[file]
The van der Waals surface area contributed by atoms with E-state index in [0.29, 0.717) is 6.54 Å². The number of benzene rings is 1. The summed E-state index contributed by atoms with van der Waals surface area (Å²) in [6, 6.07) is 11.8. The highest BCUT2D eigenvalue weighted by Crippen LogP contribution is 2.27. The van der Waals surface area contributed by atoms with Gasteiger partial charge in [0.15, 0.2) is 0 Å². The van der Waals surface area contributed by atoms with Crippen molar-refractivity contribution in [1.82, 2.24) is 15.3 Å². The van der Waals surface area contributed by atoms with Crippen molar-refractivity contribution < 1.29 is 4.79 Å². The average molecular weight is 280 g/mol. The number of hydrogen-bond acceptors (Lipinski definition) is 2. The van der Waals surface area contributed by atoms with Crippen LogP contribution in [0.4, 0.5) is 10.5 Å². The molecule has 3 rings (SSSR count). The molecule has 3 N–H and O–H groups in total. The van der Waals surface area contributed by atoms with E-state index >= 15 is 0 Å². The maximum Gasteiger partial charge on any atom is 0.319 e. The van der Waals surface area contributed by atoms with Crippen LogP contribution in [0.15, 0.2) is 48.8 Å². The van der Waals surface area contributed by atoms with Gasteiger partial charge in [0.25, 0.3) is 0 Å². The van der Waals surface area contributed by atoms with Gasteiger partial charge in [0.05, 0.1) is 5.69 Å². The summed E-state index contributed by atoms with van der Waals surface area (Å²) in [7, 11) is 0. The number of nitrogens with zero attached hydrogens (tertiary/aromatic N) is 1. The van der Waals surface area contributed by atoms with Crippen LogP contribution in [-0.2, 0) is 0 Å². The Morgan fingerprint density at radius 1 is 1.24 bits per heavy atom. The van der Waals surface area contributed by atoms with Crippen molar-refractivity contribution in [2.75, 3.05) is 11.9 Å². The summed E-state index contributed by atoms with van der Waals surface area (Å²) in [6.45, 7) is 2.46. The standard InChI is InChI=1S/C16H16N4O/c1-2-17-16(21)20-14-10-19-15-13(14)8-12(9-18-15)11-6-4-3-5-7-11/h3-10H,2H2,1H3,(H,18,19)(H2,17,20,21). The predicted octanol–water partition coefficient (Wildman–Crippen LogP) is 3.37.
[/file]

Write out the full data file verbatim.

The van der Waals surface area contributed by atoms with E-state index in [0.29, 0.717) is 6.54 Å². The number of benzene rings is 1. The summed E-state index contributed by atoms with van der Waals surface area (Å²) in [6, 6.07) is 11.8. The highest BCUT2D eigenvalue weighted by Crippen LogP contribution is 2.27. The van der Waals surface area contributed by atoms with Gasteiger partial charge in [0.15, 0.2) is 0 Å². The van der Waals surface area contributed by atoms with Crippen molar-refractivity contribution in [1.82, 2.24) is 15.3 Å². The van der Waals surface area contributed by atoms with Crippen molar-refractivity contribution < 1.29 is 4.79 Å². The average molecular weight is 280 g/mol. The number of hydrogen-bond acceptors (Lipinski definition) is 2. The van der Waals surface area contributed by atoms with Crippen LogP contribution in [0.4, 0.5) is 10.5 Å². The molecule has 3 rings (SSSR count). The molecule has 3 N–H and O–H groups in total. The van der Waals surface area contributed by atoms with E-state index >= 15 is 0 Å². The maximum Gasteiger partial charge on any atom is 0.319 e. The van der Waals surface area contributed by atoms with Crippen LogP contribution in [0.15, 0.2) is 48.8 Å². The van der Waals surface area contributed by atoms with Gasteiger partial charge in [0.25, 0.3) is 0 Å². The van der Waals surface area contributed by atoms with Gasteiger partial charge in [0.05, 0.1) is 5.69 Å². The summed E-state index contributed by atoms with van der Waals surface area (Å²) in [7, 11) is 0. The number of nitrogens with zero attached hydrogens (tertiary/aromatic N) is 1. The van der Waals surface area contributed by atoms with Crippen LogP contribution in [-0.2, 0) is 0 Å². The Morgan fingerprint density at radius 1 is 1.24 bits per heavy atom. The van der Waals surface area contributed by atoms with Crippen molar-refractivity contribution in [2.75, 3.05) is 11.9 Å². The summed E-state index contributed by atoms with van der Waals surface area (Å²) in [6.45, 7) is 2.46. The standard InChI is InChI=1S/C16H16N4O/c1-2-17-16(21)20-14-10-19-15-13(14)8-12(9-18-15)11-6-4-3-5-7-11/h3-10H,2H2,1H3,(H,18,19)(H2,17,20,21). The predicted octanol–water partition coefficient (Wildman–Crippen LogP) is 3.37.